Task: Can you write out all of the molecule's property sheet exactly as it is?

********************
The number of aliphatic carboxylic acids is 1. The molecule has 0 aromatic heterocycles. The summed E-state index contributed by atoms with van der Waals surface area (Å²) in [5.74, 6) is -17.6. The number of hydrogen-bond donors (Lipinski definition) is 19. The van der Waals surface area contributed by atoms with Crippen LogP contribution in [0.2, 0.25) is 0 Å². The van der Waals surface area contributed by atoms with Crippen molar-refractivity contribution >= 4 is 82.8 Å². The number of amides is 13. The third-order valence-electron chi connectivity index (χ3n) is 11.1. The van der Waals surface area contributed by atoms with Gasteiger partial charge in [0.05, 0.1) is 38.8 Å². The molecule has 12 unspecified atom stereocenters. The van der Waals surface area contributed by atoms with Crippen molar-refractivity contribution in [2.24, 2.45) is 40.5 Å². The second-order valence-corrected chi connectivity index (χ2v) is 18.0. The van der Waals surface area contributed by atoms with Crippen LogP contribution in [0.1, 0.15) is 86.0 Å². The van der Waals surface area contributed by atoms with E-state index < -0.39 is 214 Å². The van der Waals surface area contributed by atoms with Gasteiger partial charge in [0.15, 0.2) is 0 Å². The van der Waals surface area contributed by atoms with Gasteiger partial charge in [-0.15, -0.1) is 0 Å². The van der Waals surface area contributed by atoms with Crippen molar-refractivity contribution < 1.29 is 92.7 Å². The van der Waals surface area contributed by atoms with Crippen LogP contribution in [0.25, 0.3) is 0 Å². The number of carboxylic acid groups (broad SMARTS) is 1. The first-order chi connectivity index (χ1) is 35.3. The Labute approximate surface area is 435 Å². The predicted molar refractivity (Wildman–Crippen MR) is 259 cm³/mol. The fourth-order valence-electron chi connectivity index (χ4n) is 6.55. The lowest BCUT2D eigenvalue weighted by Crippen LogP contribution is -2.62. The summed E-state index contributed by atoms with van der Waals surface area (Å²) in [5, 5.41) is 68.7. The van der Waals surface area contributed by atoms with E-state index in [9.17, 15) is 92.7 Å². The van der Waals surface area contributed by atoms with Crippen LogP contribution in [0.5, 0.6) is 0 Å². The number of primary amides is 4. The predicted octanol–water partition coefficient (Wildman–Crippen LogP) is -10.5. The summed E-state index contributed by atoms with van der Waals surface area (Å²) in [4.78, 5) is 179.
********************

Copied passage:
The number of aliphatic carboxylic acids is 1. The molecule has 0 aromatic heterocycles. The summed E-state index contributed by atoms with van der Waals surface area (Å²) in [5.74, 6) is -17.6. The number of hydrogen-bond donors (Lipinski definition) is 19. The van der Waals surface area contributed by atoms with Crippen LogP contribution in [0.2, 0.25) is 0 Å². The van der Waals surface area contributed by atoms with Crippen molar-refractivity contribution >= 4 is 82.8 Å². The number of amides is 13. The third-order valence-electron chi connectivity index (χ3n) is 11.1. The van der Waals surface area contributed by atoms with Gasteiger partial charge in [0.05, 0.1) is 38.8 Å². The molecule has 12 unspecified atom stereocenters. The van der Waals surface area contributed by atoms with Crippen molar-refractivity contribution in [2.24, 2.45) is 40.5 Å². The second-order valence-corrected chi connectivity index (χ2v) is 18.0. The van der Waals surface area contributed by atoms with Crippen LogP contribution in [0.1, 0.15) is 86.0 Å². The van der Waals surface area contributed by atoms with E-state index < -0.39 is 214 Å². The van der Waals surface area contributed by atoms with Gasteiger partial charge in [0.15, 0.2) is 0 Å². The van der Waals surface area contributed by atoms with Gasteiger partial charge in [-0.15, -0.1) is 0 Å². The van der Waals surface area contributed by atoms with Crippen molar-refractivity contribution < 1.29 is 92.7 Å². The van der Waals surface area contributed by atoms with Crippen LogP contribution in [0.25, 0.3) is 0 Å². The number of carboxylic acid groups (broad SMARTS) is 1. The first-order chi connectivity index (χ1) is 35.3. The Labute approximate surface area is 435 Å². The predicted molar refractivity (Wildman–Crippen MR) is 259 cm³/mol. The fourth-order valence-electron chi connectivity index (χ4n) is 6.55. The lowest BCUT2D eigenvalue weighted by Crippen LogP contribution is -2.62. The summed E-state index contributed by atoms with van der Waals surface area (Å²) in [5, 5.41) is 68.7. The van der Waals surface area contributed by atoms with E-state index in [9.17, 15) is 92.7 Å². The van der Waals surface area contributed by atoms with Crippen LogP contribution in [0.5, 0.6) is 0 Å². The number of primary amides is 4. The predicted octanol–water partition coefficient (Wildman–Crippen LogP) is -10.5. The summed E-state index contributed by atoms with van der Waals surface area (Å²) in [4.78, 5) is 179.